Room for the New

Written: February 01, 2021

Originally published in Meetinghouse Magazine


Soup from the morning: clear bone broth, translucent rectangles of radish simmered into a melting marinade, tender cubes of beef, slim slivers of green onion. Three kinds of kimchi heaped in their individual plates: spicy cabbage kimchi, white water kimchi, cubed radish kimchi. White rice, each grain glistening with a heavenly sheen.

My grandmother sits across from me, watching me eat, a silent smile covering her face. “It brings me such joy,” she says, “To see you eat so much.”

“It is really good,” I say with my mouth full.

“Eat everything, then eat more. I have plenty of food. You must be hungry and tired from traveling around so much.” I am hungry and tired from traveling, from weeks of grimy hostels, from an overnight flight from Seoul and a two-hour bus ride from Cheonan this morning, but I do not tell her. Instead, I drink the soup with both palms on the bowl and then ask for another bowl of rice. “I am so happy to be here now eating your food.”

“I am sorry I could not make you something more. You arrived earlier than I expected.”

“What do you mean? This is amazing. Did you make all the kimchi yourself?”

“Of course, I make everything in this house. Although this is nothing special. I eat this all of the time, it is so simple to make. But since the New Year is tomorrow, we can celebrate and make a lot of special food together.”

“Yes! I will eat everything. New Year, and also new decade!”

“Even though it is not the Lunar New Year, we can do our own little celebration. Do you want to make dumplings? You know there is nothing your halmuni cannot make. Except for spaghetti. Do you know how to make spaghetti?”

“Yes, I do.”

“Your cousin came by a few months ago and made me spaghetti because I told her I was craving it. It was very good. I have spent my whole life making only Korean food. But because I do not know how to make spaghetti, I cannot eat that whenever I want.”

The apartment is clouded in the dirt and dust unearthed by the yellowing pages of cracked-spine tattered-cover missing-paged books that fill the cardboard boxes slouching in the doorway. My uncle leans against the doorframe, props the door open, picks up the boxes of books, loads them into the elevator.

My grandmother says, “He is throwing out your dad’s old books from high school and college. He has been working all morning. I had to stop watching. Throwing away your dad’s old things makes me feel like I am throwing away my son.” My uncle’s voice creeps from among the dust of three decades. “Mother, no one has looked at these since he moved out. You will be happier once we move the new desk in.”

My grandmother looks away. “It still feels like I am throwing out my son.”

After Lunch

A basket of sticky rice soaking in water for six hours, the grains expanding with the absorbed water. A basket of sticky rice poured into a steamer whose fat steel bottom takes up the entire stove top, the lid is replaced with a thick faded white cloth. The rice, steamed and steaming, scooped out with a large wooden spoon into an aluminum bowl. Walnuts, chopped; dates, halved; chestnuts, boiled and peeled. Soy sauce, dark and shiny, made in this very kitchen a few weeks ago; sesame oil, made in this very kitchen a few months ago.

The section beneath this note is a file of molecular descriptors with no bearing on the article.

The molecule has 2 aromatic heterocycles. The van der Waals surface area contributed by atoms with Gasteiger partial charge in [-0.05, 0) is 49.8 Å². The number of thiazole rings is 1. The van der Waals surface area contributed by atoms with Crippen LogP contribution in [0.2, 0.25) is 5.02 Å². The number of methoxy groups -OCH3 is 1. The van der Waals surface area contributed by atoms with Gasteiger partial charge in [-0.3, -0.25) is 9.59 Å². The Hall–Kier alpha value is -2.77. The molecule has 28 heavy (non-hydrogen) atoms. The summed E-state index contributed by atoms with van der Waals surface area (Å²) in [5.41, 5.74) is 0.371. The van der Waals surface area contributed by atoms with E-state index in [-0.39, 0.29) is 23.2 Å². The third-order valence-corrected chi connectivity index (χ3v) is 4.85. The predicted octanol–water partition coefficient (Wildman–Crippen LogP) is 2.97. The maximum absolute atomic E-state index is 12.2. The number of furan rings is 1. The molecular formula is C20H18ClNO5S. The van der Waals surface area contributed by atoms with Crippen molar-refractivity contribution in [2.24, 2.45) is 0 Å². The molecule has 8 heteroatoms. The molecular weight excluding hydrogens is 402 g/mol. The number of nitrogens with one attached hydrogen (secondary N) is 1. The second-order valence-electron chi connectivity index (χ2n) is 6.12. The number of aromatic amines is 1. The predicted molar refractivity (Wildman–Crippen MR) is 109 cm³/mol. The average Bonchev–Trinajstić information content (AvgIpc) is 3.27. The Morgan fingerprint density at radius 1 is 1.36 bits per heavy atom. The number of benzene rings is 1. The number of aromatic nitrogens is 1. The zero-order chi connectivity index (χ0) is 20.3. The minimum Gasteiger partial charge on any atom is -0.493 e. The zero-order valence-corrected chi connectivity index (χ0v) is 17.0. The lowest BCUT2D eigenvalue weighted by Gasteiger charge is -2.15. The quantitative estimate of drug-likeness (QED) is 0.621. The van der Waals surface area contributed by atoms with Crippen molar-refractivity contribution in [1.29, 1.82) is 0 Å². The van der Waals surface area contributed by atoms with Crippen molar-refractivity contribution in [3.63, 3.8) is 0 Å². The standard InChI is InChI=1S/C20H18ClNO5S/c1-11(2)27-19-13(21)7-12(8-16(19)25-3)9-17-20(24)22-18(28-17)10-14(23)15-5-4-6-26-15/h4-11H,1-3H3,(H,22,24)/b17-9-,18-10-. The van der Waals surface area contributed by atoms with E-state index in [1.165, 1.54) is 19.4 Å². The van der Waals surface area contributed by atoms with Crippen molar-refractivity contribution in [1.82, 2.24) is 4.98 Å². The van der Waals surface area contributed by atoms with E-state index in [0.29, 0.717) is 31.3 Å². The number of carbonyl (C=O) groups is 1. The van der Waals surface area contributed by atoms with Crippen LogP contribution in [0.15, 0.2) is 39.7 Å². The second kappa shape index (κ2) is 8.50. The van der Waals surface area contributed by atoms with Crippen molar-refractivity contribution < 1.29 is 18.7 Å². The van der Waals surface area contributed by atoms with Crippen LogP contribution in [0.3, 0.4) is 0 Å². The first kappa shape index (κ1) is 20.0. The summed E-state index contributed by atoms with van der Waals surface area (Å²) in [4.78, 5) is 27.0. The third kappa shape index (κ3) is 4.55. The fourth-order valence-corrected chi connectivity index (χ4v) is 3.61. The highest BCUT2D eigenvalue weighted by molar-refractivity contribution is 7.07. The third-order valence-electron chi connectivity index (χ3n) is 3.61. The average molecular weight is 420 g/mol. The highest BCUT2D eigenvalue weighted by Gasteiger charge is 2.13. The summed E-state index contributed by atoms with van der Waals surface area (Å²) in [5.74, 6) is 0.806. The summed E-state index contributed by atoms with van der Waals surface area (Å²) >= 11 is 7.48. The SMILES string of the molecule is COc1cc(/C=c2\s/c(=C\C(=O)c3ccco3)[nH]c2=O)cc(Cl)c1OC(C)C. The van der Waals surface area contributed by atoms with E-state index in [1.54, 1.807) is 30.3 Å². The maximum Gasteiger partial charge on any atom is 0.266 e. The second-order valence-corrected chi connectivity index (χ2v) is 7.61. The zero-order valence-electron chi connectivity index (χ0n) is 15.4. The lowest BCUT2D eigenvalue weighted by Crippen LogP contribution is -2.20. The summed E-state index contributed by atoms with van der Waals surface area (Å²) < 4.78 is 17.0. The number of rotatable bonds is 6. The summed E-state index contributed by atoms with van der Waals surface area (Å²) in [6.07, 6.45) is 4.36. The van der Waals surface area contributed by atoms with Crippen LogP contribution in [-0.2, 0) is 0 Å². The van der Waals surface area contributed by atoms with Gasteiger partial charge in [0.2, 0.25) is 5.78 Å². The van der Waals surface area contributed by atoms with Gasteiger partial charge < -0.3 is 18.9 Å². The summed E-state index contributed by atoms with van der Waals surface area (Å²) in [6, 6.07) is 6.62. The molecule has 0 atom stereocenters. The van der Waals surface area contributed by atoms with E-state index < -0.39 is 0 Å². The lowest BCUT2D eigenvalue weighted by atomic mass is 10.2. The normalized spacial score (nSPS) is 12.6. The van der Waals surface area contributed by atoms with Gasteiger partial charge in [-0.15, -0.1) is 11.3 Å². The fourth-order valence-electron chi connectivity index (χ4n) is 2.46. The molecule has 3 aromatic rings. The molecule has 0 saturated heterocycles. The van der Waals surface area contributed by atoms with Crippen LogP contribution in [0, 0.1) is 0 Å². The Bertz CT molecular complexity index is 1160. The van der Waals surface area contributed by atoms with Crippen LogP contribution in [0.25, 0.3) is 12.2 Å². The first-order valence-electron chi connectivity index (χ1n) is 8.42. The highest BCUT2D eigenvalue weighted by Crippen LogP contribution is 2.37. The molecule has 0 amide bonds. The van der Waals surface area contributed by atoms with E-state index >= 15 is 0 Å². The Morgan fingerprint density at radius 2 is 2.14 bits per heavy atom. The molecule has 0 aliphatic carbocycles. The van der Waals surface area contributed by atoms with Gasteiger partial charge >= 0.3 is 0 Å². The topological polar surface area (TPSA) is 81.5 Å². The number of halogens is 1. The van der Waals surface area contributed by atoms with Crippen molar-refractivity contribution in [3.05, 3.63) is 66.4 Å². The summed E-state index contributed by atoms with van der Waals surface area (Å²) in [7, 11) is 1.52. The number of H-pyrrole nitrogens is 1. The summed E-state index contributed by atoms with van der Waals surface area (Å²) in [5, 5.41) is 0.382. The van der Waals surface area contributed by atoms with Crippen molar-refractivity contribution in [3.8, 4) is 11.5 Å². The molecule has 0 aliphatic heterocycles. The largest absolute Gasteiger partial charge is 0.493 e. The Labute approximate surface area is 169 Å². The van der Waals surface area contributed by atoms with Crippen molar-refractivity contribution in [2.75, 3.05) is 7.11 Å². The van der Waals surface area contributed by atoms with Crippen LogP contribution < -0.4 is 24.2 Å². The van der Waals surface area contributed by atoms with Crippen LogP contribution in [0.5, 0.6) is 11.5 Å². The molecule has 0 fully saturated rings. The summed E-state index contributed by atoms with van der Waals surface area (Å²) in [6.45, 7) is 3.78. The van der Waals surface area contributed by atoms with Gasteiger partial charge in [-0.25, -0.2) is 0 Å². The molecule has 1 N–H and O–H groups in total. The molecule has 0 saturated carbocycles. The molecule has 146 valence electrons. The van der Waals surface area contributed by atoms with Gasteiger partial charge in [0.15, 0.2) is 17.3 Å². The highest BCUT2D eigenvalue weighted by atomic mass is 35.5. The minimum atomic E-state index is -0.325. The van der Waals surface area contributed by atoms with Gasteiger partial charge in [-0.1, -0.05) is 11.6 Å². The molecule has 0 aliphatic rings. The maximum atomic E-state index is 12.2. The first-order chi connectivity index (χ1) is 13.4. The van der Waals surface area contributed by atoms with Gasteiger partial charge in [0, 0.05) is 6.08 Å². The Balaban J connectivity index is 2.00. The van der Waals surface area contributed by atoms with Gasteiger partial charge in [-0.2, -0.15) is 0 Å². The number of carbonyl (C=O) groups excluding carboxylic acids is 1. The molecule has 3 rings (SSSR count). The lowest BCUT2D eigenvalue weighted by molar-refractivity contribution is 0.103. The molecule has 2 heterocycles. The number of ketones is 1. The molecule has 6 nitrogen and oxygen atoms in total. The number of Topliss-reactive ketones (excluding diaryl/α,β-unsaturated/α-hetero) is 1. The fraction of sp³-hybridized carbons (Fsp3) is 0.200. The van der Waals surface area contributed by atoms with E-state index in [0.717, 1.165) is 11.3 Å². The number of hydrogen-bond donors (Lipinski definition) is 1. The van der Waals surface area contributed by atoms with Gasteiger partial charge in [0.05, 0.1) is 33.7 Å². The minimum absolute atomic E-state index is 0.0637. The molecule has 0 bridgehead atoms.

My grandmother says, “You have never eaten yaksik before, have you?”

“I have!”

“They have yaksik in America?”

“Sometimes they have it at the Korean supermarkets. But I have never made it before.”

“I used to make it with your dad all the time when he was little. Now, I do not know anyone who makes this from scratch anymore. It is a lot of work.”

She nods to each ingredient on the counter. “The rice was gifted to me by my friend who works in the fields. The walnuts and dates and chestnuts I got from a farmer I know at the market. The only thing that is store-bought is the brown sugar, and we will not use too much of it.”

She turns two pink rubber dishwashing gloves inside out and hands them to me. “Keep turning the rice,” she says. “You ready? It is really hot.”

The steam fogs my glasses until the lenses are thick, opaque screens. I blindly fold the rice, slowly, heat on my palms, feeling each individual grain sticky and warm between my fingers. She pours in the ingredients as I mix and fold. The sweet-smelling steam of the rice, the richness of the nuts, the gleam of the oil, the brownness of the sugar, the blackness of the soy sauce.

“Using your hands is the only way to get it to taste the best. It will never taste the same if you use a spoon to mix. Keep turning. Keep turning until there is no white rice left.”

I fold and sift and push and fold until she is satisfied and tells me to take the gloves off. I wipe my glasses and look at the transformed rice. It is a golden nutty brown in color; it is sticky and gleams with a healthy sheen. My grandmother picks up a globule with her fingers, squishes it into a ball, shoves it in my mouth. A dull saltiness from the soy sauce sits at the back of my throat, the oily texture of the sesame oil coats the inside of my mouth, and the sweet softness of the boiled chestnut bites cleanly between my teeth. I can feel the textures of each grain of rice.

She grins. “Good, right? Let me taste some.”

My grandmother takes a large flat tray, covers it with a transparent sheet of wax paper, scoops the mixed rice from the bowl to the tray and flattens it with her fingers so that it is an inch or two thick and the surface is smooth. She moves the tray to the balcony, where the December air can quickly cool the rice cakes.